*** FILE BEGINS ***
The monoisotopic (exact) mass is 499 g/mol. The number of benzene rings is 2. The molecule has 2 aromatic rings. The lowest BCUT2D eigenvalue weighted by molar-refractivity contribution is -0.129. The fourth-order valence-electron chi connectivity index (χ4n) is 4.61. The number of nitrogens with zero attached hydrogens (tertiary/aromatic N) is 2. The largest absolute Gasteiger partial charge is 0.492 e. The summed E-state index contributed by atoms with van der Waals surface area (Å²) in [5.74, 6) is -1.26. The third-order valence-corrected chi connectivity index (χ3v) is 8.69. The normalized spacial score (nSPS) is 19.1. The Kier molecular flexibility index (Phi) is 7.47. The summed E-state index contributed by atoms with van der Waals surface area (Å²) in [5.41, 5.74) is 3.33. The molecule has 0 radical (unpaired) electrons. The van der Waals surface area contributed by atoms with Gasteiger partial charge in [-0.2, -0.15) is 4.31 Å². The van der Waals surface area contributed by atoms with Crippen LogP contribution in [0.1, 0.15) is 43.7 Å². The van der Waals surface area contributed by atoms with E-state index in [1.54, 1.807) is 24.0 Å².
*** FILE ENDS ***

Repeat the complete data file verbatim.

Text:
The monoisotopic (exact) mass is 499 g/mol. The number of benzene rings is 2. The molecule has 2 aromatic rings. The lowest BCUT2D eigenvalue weighted by molar-refractivity contribution is -0.129. The fourth-order valence-electron chi connectivity index (χ4n) is 4.61. The number of nitrogens with zero attached hydrogens (tertiary/aromatic N) is 2. The largest absolute Gasteiger partial charge is 0.492 e. The summed E-state index contributed by atoms with van der Waals surface area (Å²) in [5.74, 6) is -1.26. The third-order valence-corrected chi connectivity index (χ3v) is 8.69. The normalized spacial score (nSPS) is 19.1. The Kier molecular flexibility index (Phi) is 7.47. The summed E-state index contributed by atoms with van der Waals surface area (Å²) in [5.41, 5.74) is 3.33. The molecule has 0 radical (unpaired) electrons. The van der Waals surface area contributed by atoms with Gasteiger partial charge in [-0.2, -0.15) is 4.31 Å². The van der Waals surface area contributed by atoms with Crippen LogP contribution in [0.1, 0.15) is 43.7 Å². The van der Waals surface area contributed by atoms with E-state index in [1.54, 1.807) is 24.0 Å².